Emilia Clarke is a vividly solid core as Sarah Connor, giving the role a strength of conviction and honesty that keeps the whole film from entirely falling off the rails – the sort of questioning everything you’d expect from, say, a Doctor Who companion, only with a more practical, feminist outlook on life. Within the world of the film, she’s in the 1984 timeline, but looks much younger than Linda Hamilton did in the role in the first movie, so she struggles with some credibility, even when the idea of alternate universes are brought into play.

Jason Clarke makes for a very determined, domineering, driven yet charming John Connor. He relishes the action that’s given to him and manages the gear changes to his character well. A shame about that make-up in close-ups though.

I really can’t say Jai Courtney stood out for me at all, being a pretty pretty dead-eyed Kyle Reece throughout. I found him to be really too smug, rather than the central protagonist we really should have been cheering for. But I guess he’s been cast for his action movie fighting chops and good looks while delivering a roundhouse or holding a massive machine gun, so he certainly manages himself well in that respect

However, for all of the good-to-watchable performances here, the actors strangely don’t seem to connect with each other on an emotional level, which is the pivotal thing that made Part One so great. Is it the way they’ve been directed, bad editing or the script making them all seem like they’re from different movies entirely rather than different time-zones? Or was that maybe the goal here?

There’s a bit of distracting casting of some smaller roles that doesn’t help with the confusion. Matt Smith is cast for his science-fiction credentials it would seem, but he’s both under-used and a bit limp in his performance. J. K. Simmons is terrific, as always, but pulls us into a different style with his shambolic, drunken, constantly dazed, conspiracy-spouting Detective O’Brien. Byung-Hun Lee is excellently poised physically and gets some of the best action moments as the T-1000 cop stalking Connor.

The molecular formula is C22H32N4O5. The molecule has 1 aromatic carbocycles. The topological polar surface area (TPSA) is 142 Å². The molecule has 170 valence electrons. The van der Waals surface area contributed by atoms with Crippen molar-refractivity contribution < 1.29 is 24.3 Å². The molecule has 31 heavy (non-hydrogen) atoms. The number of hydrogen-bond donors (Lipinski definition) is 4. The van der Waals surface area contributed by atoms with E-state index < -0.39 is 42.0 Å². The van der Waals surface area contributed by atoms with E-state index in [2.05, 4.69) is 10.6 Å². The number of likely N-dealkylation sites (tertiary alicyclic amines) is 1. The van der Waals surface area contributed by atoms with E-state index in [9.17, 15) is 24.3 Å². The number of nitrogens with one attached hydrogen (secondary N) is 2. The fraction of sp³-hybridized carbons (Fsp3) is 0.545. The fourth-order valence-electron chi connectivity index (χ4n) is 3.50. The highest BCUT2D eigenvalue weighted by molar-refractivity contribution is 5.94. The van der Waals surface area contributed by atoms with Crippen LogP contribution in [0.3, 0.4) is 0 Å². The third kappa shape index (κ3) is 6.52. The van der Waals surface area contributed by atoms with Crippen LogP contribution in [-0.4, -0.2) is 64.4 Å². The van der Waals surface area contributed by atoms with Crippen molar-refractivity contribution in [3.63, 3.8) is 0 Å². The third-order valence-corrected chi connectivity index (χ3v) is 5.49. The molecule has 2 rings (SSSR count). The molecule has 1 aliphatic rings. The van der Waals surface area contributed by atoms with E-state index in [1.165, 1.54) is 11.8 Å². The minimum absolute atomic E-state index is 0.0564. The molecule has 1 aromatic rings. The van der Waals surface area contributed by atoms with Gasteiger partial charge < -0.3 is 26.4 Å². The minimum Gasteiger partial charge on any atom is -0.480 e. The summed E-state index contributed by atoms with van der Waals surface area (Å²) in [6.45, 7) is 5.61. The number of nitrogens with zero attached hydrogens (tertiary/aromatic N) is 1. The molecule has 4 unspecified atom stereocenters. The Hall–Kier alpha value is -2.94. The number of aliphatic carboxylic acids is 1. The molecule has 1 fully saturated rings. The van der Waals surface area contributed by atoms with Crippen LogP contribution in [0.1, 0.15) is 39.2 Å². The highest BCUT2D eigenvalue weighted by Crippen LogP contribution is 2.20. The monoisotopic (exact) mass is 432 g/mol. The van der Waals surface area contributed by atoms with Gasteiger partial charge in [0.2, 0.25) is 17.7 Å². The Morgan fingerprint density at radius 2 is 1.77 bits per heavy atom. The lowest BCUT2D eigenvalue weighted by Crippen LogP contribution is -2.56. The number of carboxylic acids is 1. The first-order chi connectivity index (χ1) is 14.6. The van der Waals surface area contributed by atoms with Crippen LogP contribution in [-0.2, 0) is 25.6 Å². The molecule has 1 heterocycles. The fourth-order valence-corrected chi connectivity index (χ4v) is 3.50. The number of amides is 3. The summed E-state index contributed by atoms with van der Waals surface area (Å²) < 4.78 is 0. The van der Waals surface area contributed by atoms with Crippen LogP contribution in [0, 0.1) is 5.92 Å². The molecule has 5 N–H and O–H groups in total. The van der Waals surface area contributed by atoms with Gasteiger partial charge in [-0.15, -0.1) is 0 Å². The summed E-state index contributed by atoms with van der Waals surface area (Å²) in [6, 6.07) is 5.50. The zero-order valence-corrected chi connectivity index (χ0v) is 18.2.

The musical score is bombastic and the sound is mixed way too high, to the point where the whole film isn’t much more than a thunderous rattle at times, even in the ‘quieter’ moments. Special effects are laid on with the usual over-use of computer generated laziness and, like with the performances, seem picked arbitrarily from various points in the earlier entries in the series. The 3D uses a lot of silver hand-blades and way too many rolling fireballs into the audience’s faces!

The whole movie really fails to gain much interest early on for me and is extremely vague in its time-lines and messy in its time travel theory and general science – techno-babble abounds and everyone looks a bit ashamed to be spouting it. So we’re left with a ridiculous, confused plot lurching between the obvious and the wildly incomprehensible. I just found myself glazing over much of the time – not confusion, more disinterest – which is sad, because I have a sincere fondness for the first two films which could easily have stood me in good company if the story here had been told better.

To paraphrase one of Arnie’s jibes, it looks like the Terminator franchise is “Older, but now obsolete”.

2 Stars
– Steve Austin


Steve Austin